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to the ; onto the :
The schooner was driven ashore.
on the ; on land rather than at sea or on the water:
The captain has been ashore for two hours.
Contemporary Examples

ashore the movie bogs down, but when Spielberg gets his camera out to sea all goes swimmingly.
Jaws’s Anniversary: Newsweek’s 1975 Review Arthur Cooper June 19, 2012

Historical Examples

Two-thirds of her crew are drunk, t’other third are ashore or sick.
Sir Henry Morgan, Buccaneer Cyrus Townsend Brady

The ships were undermanned, for the sailors, too, had been ashore feasting.
The Trail Book Mary Austin

Bananas had been ashore, drinking some native spirit, and he was drunk.
The Trembling of a Leaf William Somerset Maugham

I was ashore every day while the squadron remained in the port.
Ned Myers James Fenimore Cooper

One day when she was ashore with her mates, they turned into a public-house to have dinner.
The Strange Story Book Mrs. Andrew Lang

There was a stir on the island, while we were in the water, but we all got ashore, safe and unseen.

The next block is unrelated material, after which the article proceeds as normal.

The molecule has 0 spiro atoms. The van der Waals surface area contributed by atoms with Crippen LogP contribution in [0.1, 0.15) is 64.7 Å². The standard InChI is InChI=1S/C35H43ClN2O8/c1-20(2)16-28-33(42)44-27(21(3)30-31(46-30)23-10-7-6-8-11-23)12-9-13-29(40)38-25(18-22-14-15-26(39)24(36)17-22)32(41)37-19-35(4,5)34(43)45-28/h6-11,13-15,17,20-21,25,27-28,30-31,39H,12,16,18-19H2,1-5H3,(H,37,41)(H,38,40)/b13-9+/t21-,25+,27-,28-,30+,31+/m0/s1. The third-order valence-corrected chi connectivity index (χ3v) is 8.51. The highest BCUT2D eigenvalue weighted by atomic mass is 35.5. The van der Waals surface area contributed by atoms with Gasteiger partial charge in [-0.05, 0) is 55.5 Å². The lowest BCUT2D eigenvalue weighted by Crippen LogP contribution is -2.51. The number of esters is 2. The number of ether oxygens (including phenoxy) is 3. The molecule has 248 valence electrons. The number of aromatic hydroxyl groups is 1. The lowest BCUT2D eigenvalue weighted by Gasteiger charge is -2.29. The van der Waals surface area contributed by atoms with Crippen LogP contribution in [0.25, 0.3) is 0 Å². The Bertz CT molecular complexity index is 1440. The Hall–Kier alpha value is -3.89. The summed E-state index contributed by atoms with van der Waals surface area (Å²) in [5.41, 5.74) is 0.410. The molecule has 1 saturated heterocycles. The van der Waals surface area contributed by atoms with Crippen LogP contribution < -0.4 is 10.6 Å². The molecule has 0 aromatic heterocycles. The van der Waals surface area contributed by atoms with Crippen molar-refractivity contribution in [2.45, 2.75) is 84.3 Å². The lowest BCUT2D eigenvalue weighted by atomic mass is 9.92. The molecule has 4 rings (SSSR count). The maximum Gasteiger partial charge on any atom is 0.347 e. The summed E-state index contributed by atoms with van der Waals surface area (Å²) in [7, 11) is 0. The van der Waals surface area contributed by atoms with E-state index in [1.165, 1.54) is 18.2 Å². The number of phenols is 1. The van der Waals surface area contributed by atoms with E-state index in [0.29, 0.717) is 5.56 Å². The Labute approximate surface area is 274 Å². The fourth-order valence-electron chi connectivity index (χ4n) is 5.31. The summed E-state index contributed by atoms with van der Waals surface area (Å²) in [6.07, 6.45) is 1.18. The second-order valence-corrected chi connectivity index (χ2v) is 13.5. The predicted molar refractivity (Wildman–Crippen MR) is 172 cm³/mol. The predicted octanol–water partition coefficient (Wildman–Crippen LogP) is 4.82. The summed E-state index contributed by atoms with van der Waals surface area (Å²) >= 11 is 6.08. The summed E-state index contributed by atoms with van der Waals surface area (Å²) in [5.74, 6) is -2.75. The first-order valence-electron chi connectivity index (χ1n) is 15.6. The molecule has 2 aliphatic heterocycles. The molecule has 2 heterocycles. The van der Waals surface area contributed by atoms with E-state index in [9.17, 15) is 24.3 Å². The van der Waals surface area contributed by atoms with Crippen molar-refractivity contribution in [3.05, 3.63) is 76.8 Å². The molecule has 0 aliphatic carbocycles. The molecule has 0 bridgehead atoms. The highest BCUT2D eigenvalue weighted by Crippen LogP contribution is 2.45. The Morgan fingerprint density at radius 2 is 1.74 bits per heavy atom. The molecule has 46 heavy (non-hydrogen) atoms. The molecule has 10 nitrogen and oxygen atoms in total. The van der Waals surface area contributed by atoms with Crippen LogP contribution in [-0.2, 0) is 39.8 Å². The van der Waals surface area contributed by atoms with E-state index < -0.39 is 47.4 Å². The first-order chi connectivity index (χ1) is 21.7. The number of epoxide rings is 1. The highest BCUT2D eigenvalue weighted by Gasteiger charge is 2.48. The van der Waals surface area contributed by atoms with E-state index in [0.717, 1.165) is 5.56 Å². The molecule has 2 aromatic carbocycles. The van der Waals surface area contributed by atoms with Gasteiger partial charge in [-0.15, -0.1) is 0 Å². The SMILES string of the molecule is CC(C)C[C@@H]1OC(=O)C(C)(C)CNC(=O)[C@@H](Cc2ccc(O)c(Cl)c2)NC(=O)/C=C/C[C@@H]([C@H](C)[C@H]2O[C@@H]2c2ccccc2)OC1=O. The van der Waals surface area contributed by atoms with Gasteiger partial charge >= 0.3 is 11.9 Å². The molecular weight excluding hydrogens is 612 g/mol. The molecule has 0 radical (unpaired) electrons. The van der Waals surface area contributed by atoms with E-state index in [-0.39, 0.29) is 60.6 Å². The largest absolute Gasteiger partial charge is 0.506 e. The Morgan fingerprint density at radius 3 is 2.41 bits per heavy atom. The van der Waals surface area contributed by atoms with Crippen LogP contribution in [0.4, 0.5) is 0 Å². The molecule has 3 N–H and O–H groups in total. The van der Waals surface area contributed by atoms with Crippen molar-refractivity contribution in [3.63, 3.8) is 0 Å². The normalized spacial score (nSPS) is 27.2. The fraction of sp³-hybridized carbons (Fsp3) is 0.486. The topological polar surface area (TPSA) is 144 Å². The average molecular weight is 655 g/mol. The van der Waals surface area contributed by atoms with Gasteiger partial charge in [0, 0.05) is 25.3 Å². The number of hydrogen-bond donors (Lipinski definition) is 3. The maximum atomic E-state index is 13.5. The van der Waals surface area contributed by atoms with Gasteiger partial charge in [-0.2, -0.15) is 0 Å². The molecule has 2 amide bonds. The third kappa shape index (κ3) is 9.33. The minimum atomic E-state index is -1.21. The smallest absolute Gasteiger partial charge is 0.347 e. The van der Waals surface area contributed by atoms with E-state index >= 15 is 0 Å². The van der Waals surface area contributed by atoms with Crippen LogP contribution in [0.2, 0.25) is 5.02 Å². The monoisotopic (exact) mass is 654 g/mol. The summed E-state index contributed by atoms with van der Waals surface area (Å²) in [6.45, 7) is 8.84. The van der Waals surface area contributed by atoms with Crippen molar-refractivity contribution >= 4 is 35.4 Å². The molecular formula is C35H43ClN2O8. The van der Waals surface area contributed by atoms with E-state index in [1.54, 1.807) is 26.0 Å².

Ned Myers James Fenimore Cooper

After the ship had gone down, I strained my eyes through the driving spray, to see whether anything was comin’ ashore.
Captain January Laura E. Richards

I was now ashore, with two or three months of drift before me.
Ned Myers James Fenimore Cooper

Coming down the Cumberland on one trip I was too sick to work, and the boat put me ashore about twenty miles above Clarksville.
Steve P. Holcombe, the Converted Gambler Rev. Gross Alexander

towards or onto land from the water: we swam ashore
adjective, adverb (postpositive)
on land, having come from the water: a day ashore before sailing

1580s, “toward the shore,” from a- (1) + shore (n.). Meaning “on the shore” is from 1630s. Middle English had ashore (late 15c.), but it meant “on a slant,” literally “propped up,” from shore (v.).


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